A Vanity Fair magazine editor woke to find a severed cat’s head on his front lawn shortly after a journalist began looking into sex allegations against Jeffrey Epstein.
The disturbing claim was made by US media organization NPR, which reports former Vanity Fair editor-in-chief Graydon Carter made the sick discovery at his home in 2006.
At the time, allegations of sexual misconduct had been made against the multi-millionaire financier, who took his own life in jail on August 10 as he was being held on sex trafficking charges.
Reporter and contributing editor John Connolly started digging into Epstein as a result of those accusations.
He is convinced the cat’s head, which Carter found outside his country home in Connecticut, was connected to his own investigation into the convicted pedophile.
“It was done to intimidate,” Connolly told NPR. “No question about it.”
It wasn’t the first time a disturbing incident took place as the publication investigated Epstein.
Connolly also told NPR that Epstein himself showed up at the magazine’s office in 2003 after reporter Vicky Ward began probing Epstein’s wealth and links to young women.
During her investigation, Ward interviewed Annie and Maria Farmer, two sisters who claimed they had been abused by Epstein.
On the day Epstein was spotted at Vanity Fair’s headquarters, he was there to pressure the editor into abandoning the story.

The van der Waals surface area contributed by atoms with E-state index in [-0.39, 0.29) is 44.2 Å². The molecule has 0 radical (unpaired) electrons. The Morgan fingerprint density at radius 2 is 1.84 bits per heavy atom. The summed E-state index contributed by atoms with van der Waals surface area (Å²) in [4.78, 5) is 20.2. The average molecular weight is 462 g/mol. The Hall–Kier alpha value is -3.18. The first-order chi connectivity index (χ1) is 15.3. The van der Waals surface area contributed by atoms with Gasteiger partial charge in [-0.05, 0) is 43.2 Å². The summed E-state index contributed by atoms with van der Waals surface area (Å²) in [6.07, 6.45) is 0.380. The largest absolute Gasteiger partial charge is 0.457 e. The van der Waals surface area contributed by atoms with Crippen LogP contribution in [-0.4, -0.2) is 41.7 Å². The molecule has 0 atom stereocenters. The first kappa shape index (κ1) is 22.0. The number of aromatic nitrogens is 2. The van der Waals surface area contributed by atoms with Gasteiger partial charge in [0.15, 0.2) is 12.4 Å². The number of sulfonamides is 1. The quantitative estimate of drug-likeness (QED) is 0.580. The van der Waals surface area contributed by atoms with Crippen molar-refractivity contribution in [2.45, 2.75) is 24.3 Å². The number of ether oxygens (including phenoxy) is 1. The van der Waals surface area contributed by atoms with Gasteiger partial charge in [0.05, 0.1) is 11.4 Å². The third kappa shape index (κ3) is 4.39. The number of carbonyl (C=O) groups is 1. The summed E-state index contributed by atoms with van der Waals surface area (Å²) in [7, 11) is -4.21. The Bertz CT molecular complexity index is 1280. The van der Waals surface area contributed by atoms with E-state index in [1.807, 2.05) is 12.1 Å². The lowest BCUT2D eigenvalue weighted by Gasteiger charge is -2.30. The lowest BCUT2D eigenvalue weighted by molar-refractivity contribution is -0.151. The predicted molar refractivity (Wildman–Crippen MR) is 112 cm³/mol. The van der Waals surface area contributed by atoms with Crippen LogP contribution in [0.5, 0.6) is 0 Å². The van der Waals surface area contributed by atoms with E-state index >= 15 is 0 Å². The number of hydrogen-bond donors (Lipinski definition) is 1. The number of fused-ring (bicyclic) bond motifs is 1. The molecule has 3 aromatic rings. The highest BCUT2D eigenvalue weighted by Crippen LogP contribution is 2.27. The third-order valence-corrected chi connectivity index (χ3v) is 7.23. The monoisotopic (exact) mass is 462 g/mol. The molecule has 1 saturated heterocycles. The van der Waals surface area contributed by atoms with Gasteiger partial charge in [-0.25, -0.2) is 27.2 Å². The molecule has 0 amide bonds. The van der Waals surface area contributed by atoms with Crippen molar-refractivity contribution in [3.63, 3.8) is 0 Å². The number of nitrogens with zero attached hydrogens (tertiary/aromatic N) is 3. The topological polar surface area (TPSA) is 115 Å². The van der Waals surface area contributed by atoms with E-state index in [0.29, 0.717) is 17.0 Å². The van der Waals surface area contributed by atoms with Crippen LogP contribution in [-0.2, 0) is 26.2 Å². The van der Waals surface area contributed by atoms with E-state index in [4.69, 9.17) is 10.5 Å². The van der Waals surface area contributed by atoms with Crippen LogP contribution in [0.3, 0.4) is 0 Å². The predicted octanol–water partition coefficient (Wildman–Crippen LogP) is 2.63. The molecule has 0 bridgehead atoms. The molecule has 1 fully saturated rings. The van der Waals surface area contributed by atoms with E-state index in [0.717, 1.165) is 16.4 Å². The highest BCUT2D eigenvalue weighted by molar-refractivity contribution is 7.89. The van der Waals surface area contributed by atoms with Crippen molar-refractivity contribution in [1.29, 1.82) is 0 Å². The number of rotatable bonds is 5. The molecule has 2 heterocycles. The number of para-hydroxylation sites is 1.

That’s according to Connolly, who said Epstein was “torturing Graydon” in person and via a number of phone calls.
A subsequent Vanity Fair article on Epstein made no reference to the Farmer sisters — but soon after it was published, Carter found a bullet on his doorstep, which Connolly said: “wasn’t a coincidence”.
“Even in the absence of any evidence Epstein was involved, Connolly says, both Carter and he considered the bullet a clear warning from Epstein,” NPR’s David Folkenflik writes.
“Another former colleague, who spoke on condition of anonymity, recalls receiving an anguished call from Carter linking the bullet to Epstein.”
The Farmer sisters told NPR Vanity Fair’s decision not to publish their claims was “terribly painful”, although the magazine insisted their allegations were excluded for legal reasons only and not as a result of intimidation.
In a statement sent to the New York Post, Carter said Vanity Fair had never decided to abandon a story over threats.
“During my 25 years at Vanity Fair, we took the legal requirements for reporting incredibly seriously on every story, particularly pieces in which the subject was a private person and therefore rigorously protected by libel laws,” the statement reads.
“And the fact remains that Ms Ward’s reporting on this most important topic did not meet our legal threshold when we published the piece in 2003.
“In subsequent years, I received numerous personal threats — including, on separate occasions, the delivery of a bullet on my doorstep and a severed cat’s head in the garden of our weekend house. There was no investigation and I have no idea who was responsible …”
Carter said there was no proof Epstein was involved in planting either the bullet or the cat’s head and said he wasn’t even sure when he found the bullet at his home.
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